VATICAN CITY — Pope Francis on April 12 called the slaughter of Armenians by Ottoman Turks “the first genocide of the 20th Century” and urged the international community to recognize it as such, sparking a diplomatic rift with Turkey at a delicate time in Christian-Muslim relations.
Armenian President Serge Sarkisian, who was on hand to mark the 100th anniversary of the slaughter at a Mass in St. Peter’s Basilica, praised the pope for calling a spade a spade in an interview with The Associated Press.
But Turkey, which has long denied a genocide took place, recalled its ambassador to the Holy See in protest.
“The pope’s statement, which is far from historic and legal truths, is unacceptable,” Turkish Foreign Minister Mevlut Cavusoglu tweeted. “Religious positions are not places where unfounded claims are made and hatred is stirred.”
Francis, who has close ties to the Armenian community from his days in Argentina, defended his pronouncement by saying it was his duty to honor the memory of the innocent men, women and children who were “senselessly” murdered by Ottoman Turks.
“Concealing or denying evil is like allowing a wound to keep bleeding without bandaging it,” he said at the start of a Mass in the Armenian Catholic rite honoring the centenary.
In a subsequent message directed to all Armenians, Francis called on all heads of state and international organizations to recognize the truth of what transpired to prevent such “horrors” from happening again, and to oppose such crimes “without ceding to ambiguity or compromise.”
Historians estimate that up to 1.5 million Armenians were killed by Ottoman Turks around the time of World War I, an event widely viewed by scholars as the first genocide of the 20th Century.
Turkey, however, has insisted that the toll has been inflated, and that those killed were victims of civil war and unrest, not genocide. It has fiercely lobbied to prevent countries, including the Holy See, from officially recognizing the Armenian massacre as genocide.
Turkey’s embassy to the Holy See canceled a planned news conference, presumably after learning that the Pope would utter the word “genocide” over its objections.
Instead, the Foreign Ministry in Ankara summoned the Vatican’s envoy, and then announced it was recalling its own ambassador to the Vatican for consultations.
In a statement, it said the Turkish people would not recognize the Pope’s statement “which is controversial in every aspect, which is based on prejudice, which distorts history and reduces the pains suffered in Anatolia under the conditions of the First World War to members of just one religion.”
Francis’ words had a more positive effect in St. Peters, where the head of the Armenian Apostolic Church, Aram I thanked Francis for his clear condemnation and recalled that “genocide” is a crime against humanity that requires reparation.
“International law spells out clearly that condemnation, recognition and reparation of a genocide are closely interconnected,” Aram said in English at the end of the Mass to applause from the pews, where many wept.
In an interview with the AP after the Mass, the Armenian president, Sarkisian, praised Francis for “calling things by their names.”
He acknowledged the reparation issue, but said “for our people, the primary issue is universal recognition of the Armenian genocide, including recognition by Turkey.”
He dismissed Turkish calls for joint research into what transpired, saying researchers and commissions have already come to the conclusion and there is “no doubt at all that what happened was a genocide.”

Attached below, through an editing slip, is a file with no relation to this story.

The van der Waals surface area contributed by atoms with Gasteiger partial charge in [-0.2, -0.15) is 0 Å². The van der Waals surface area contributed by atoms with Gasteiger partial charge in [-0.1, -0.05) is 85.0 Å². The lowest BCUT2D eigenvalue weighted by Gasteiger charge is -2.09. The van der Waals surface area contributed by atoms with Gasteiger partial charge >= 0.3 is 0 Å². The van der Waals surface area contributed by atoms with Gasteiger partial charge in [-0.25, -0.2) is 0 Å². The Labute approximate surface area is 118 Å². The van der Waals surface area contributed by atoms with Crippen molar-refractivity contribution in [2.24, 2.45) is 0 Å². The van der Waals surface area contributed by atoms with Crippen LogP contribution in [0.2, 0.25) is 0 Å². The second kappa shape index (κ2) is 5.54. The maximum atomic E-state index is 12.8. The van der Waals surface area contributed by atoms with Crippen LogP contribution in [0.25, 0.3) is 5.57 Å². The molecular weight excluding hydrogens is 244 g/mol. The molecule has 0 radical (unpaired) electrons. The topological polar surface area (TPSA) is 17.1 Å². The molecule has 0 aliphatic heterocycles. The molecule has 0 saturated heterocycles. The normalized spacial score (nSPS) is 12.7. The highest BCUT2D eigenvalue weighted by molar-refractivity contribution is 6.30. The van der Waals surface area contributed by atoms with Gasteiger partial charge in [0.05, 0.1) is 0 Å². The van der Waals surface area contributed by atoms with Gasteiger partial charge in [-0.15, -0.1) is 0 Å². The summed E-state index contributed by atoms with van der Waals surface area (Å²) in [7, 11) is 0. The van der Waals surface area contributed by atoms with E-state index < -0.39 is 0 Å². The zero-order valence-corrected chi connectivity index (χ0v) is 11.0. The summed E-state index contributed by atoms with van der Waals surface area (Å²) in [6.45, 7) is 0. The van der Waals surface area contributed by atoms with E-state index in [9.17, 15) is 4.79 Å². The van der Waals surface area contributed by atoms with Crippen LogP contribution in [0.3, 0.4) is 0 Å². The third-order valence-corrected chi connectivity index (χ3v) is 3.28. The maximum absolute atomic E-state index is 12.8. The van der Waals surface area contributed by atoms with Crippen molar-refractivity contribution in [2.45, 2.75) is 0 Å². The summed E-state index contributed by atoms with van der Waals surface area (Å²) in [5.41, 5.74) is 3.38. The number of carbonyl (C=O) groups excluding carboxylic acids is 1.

Several European countries recognize the massacres as genocide, though Italy and the United States, for example, have avoided using the term officially given the importance they place on Turkey as an ally.
The Holy See, too, places great importance in its relationship with the moderate Muslim nation, especially as it demands Muslim leaders condemn the slaughter of Christians by Muslim extremists in neighboring Iraq and Syria.
But Francis’ willingness to rile Ankara with his words showed once again that he has few qualms about taking diplomatic risks for issues close to his heart.
He took a similar risk by inviting the Israeli and Palestinian presidents to pray together for peace at the Vatican — a summit that was followed by the outbreak of fighting in the Gaza Strip.
Francis is not the first pope to call the massacre a genocide. In his remarks, Francis cited a 2001 declaration signed by St. John Paul II and the Armenian church leader, Karenkin II, which said the deaths were considered “the first genocide of the 20th century.”
But the context of Francis’ pronunciation was different and significant: he uttered the words during an Armenian rite Mass in St. Peter’s marking the 100th anniversary of the slaughter, alongside the Armenian Catholic Patriarch, Nerses Bedros XIX Tarmouni, Armenian Christian church leaders and Sarkisian, who sat in a place of honor in the basilica.
The definition of genocide has long been contentious. The United Nations in 1948 defined genocide as killing and other acts intended to destroy a national, ethnic, racial or religious group, but many dispute which mass killings should be called genocide and whether the terms of the U.N. convention on genocide can be applied retroactively.
Reaction to the pope’s declaration on the streets in Istanbul was mixed. Some said they supported it, but others did not agree.
“I don’t support the word genocide being used by a great religious figure who has many followers,” said Mucahit Yucedal, 25. “Genocide is a serious allegation.”
By Nicole Winfield. AP writers Desmond Butler and Ayse Wieting in Istanbul and Suzan Fraser in Ankara contributed to this report
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